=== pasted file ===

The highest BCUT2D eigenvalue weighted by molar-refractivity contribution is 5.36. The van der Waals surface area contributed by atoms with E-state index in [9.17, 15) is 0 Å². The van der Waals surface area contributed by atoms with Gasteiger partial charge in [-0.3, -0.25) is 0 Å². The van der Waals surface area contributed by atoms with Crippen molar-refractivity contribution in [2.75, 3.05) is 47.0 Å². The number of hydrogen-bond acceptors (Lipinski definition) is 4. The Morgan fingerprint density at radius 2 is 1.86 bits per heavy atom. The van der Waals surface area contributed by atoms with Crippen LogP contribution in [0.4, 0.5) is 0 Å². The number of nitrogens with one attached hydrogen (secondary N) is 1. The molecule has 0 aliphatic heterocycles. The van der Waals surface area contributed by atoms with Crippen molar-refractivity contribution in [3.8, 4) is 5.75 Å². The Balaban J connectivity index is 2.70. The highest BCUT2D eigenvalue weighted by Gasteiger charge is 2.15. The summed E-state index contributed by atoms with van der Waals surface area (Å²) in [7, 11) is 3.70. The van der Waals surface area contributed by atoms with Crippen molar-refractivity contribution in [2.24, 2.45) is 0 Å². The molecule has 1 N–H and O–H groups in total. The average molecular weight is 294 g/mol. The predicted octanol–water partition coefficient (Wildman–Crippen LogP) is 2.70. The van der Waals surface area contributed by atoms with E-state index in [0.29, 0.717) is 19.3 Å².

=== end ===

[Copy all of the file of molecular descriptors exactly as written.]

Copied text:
The highest BCUT2D eigenvalue weighted by molar-refractivity contribution is 5.36. The van der Waals surface area contributed by atoms with E-state index in [9.17, 15) is 0 Å². The van der Waals surface area contributed by atoms with Gasteiger partial charge in [-0.3, -0.25) is 0 Å². The van der Waals surface area contributed by atoms with Crippen molar-refractivity contribution in [2.75, 3.05) is 47.0 Å². The number of hydrogen-bond acceptors (Lipinski definition) is 4. The Morgan fingerprint density at radius 2 is 1.86 bits per heavy atom. The van der Waals surface area contributed by atoms with Crippen LogP contribution in [0.4, 0.5) is 0 Å². The number of nitrogens with one attached hydrogen (secondary N) is 1. The molecule has 0 aliphatic heterocycles. The van der Waals surface area contributed by atoms with Crippen molar-refractivity contribution in [3.8, 4) is 5.75 Å². The Balaban J connectivity index is 2.70. The highest BCUT2D eigenvalue weighted by Gasteiger charge is 2.15. The summed E-state index contributed by atoms with van der Waals surface area (Å²) in [7, 11) is 3.70. The van der Waals surface area contributed by atoms with Crippen molar-refractivity contribution in [2.24, 2.45) is 0 Å². The molecule has 1 N–H and O–H groups in total. The average molecular weight is 294 g/mol. The predicted octanol–water partition coefficient (Wildman–Crippen LogP) is 2.70. The van der Waals surface area contributed by atoms with E-state index in [0.29, 0.717) is 19.3 Å².